Environmental history in Central Croatia for the last two millennia - vegetation, fire and hydrological changes under climate and human impact

Dario Hrusevar, Koraljka Bakrac, Slobodan Miko, Nikolina Ilijanic, Ozren Hasan, Mirna Mamic, Tatjana Puljak, Anita Vucic, Katarina Husnjak Malovec, Martina Weber, Bozena Mitic

This paper presents the paleoenvironmental reconstruction of a mire sequence near the village Blatuga, with a focus on changes in vegetation composition, hydrological regime and fire history of the Banovina/Kordun area during the last two millennia. For this purpose, pollen, non-pollen and charcoal analysis were done. By the application of CONISS statistical analysis three different pollen assemblage (sub)zones could have been distinguished: a dominance of alder-beech/oaks from the 2nd to the middle of the 7th century, followed by a prevalence of grasses-beech/oaks till the end of the 13th century. Finally, an assemblage of grasses-hornbeam/oaks populated the area from the 14th to the beginning of the 20th century. The high abundance of peat mosses (Sphagnum) from the 11th to the end of the 14th century must indicate increased precipitation and higher frequencies of rainfall during the Medieval Climate Anomaly. Transition from an ombrotrophic to minerotrophic phase of mire evolution during the Little ke Age is caused by changing in moisture level, with somewhat wetter period prevailing till the middle of the 17th century followed by drier conditions till the beginning of the 20th century. Although cereal pollen grains first appear from the layers dated to the late 14th century and the proportion of secondary anthropogenic indicators were low during the entire Middle Ages, a large number of charcoal particles suggests stronger anthropogenic activity than indicated by observed changes in vegetation composition. Still, a sharp rise of non-arboreal pollen during the Migration period most likely reflect a general natural succession process on mire surface than persuable proof of Avaric-Slavic impact on vegetation. Direct anthropogenic pressure indicated by weeds and cereal pollen can be tracked from the Late Middle Ages onwards.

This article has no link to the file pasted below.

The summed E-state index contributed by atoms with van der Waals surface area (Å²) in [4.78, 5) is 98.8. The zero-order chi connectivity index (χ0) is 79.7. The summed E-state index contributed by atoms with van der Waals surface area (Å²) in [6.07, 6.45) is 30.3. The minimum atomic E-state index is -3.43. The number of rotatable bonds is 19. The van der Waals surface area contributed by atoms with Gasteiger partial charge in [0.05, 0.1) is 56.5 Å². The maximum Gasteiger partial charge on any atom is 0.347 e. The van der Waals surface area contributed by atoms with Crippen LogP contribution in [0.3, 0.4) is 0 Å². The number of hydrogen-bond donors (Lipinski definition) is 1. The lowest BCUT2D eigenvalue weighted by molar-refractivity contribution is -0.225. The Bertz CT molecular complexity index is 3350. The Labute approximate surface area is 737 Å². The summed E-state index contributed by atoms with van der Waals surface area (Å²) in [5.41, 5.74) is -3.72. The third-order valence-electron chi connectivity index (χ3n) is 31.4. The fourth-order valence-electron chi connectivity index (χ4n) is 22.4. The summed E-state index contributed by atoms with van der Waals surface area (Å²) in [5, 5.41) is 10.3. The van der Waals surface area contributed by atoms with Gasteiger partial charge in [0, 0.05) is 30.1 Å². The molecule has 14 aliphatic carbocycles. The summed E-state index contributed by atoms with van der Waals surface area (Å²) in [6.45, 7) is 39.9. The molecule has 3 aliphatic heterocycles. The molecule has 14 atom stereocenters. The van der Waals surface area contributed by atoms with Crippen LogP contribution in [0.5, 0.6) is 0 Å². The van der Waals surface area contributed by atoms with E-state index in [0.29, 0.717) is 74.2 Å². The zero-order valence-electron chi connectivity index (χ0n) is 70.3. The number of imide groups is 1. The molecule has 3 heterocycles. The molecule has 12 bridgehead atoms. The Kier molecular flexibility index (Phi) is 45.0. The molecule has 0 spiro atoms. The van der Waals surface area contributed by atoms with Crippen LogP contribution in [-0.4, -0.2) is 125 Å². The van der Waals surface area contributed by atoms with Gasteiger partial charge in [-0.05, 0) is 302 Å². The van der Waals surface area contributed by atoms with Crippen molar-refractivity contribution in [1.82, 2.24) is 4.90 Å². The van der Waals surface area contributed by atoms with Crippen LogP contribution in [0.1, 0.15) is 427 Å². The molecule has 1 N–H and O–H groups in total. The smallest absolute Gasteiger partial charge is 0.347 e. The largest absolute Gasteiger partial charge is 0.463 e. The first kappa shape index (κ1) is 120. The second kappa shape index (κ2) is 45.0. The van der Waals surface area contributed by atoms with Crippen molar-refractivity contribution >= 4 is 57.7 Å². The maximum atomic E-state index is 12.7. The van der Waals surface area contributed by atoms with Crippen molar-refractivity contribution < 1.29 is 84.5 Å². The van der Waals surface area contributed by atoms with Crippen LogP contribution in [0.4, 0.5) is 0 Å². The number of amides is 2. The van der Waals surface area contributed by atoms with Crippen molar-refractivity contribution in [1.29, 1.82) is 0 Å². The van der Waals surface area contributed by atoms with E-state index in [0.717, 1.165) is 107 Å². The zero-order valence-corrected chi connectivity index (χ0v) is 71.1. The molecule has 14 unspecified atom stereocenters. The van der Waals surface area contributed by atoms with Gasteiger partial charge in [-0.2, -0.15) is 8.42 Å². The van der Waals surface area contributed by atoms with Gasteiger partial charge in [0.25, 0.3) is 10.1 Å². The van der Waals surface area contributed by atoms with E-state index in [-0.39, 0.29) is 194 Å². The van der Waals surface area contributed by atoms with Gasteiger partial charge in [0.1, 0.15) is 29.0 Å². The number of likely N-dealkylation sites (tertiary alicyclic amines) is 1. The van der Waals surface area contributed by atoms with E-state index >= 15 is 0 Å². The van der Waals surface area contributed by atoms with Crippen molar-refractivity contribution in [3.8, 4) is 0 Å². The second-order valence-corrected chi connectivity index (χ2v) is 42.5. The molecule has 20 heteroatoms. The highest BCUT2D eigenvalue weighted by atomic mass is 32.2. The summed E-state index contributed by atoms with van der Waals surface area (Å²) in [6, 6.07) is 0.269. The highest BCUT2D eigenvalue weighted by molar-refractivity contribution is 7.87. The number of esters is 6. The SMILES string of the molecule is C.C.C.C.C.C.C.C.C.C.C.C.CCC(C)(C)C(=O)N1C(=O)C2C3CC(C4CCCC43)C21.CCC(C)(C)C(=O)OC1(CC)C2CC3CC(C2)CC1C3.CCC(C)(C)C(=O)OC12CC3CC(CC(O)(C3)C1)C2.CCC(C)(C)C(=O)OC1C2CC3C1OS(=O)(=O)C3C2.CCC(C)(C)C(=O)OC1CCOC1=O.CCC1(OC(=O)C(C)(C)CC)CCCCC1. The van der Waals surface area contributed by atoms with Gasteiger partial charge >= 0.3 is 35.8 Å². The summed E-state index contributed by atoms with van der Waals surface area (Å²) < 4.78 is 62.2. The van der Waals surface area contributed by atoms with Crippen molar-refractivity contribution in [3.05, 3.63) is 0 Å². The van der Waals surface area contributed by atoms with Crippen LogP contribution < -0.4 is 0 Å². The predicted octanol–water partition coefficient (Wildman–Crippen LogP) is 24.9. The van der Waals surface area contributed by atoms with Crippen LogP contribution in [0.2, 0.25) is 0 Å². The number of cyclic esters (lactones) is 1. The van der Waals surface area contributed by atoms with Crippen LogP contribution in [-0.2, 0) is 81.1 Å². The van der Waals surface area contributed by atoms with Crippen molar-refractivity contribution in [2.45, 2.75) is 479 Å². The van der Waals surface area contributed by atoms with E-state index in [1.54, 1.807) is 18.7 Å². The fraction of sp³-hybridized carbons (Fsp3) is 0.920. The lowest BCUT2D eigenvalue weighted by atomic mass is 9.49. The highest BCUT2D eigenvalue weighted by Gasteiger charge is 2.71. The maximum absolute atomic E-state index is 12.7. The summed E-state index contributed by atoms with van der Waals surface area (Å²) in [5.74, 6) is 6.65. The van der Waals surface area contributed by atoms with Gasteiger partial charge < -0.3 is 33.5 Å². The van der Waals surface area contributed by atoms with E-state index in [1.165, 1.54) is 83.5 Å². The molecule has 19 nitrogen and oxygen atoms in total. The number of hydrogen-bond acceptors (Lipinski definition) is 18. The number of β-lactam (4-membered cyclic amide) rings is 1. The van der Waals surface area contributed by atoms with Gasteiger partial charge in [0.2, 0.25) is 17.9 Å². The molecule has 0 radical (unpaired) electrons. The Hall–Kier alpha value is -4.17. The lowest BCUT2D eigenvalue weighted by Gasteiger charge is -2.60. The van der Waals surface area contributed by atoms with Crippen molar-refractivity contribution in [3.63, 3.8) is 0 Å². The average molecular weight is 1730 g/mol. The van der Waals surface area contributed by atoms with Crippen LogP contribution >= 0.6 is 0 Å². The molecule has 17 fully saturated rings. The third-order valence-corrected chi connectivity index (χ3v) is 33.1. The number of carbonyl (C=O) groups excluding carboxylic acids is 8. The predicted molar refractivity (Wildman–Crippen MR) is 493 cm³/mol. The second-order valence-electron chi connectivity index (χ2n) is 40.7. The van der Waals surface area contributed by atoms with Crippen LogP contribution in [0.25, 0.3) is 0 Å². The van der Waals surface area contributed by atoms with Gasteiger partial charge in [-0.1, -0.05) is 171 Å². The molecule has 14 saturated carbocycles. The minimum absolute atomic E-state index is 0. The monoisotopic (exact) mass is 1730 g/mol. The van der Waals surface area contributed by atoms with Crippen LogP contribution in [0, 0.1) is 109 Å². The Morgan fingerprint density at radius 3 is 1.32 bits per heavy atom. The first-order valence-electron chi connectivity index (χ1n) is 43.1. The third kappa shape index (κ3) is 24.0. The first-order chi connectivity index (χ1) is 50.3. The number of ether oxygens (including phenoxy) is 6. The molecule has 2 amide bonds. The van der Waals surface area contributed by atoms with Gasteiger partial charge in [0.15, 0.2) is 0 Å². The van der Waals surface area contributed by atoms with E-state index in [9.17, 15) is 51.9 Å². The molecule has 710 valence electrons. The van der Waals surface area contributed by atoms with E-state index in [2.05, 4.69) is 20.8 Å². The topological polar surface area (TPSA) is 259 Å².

Department of Botany and Biodiversity Research
External organisation(s)
Nastavni Zavod Javno Zdravstvo Splitsko Dalmatins, Zavod Javno Zdravstvo Zadar, Javna Ustanova Pk Prirode Zumberak Samoborsko Gor, University of Zagreb, Croatian Geological Survey
Prilozi instituta za arheologiju u zagrebu
No. of pages
Publication date
Peer reviewed
Austrian Fields of Science 2012
106008 Botany, 106049 Ultrastructure research
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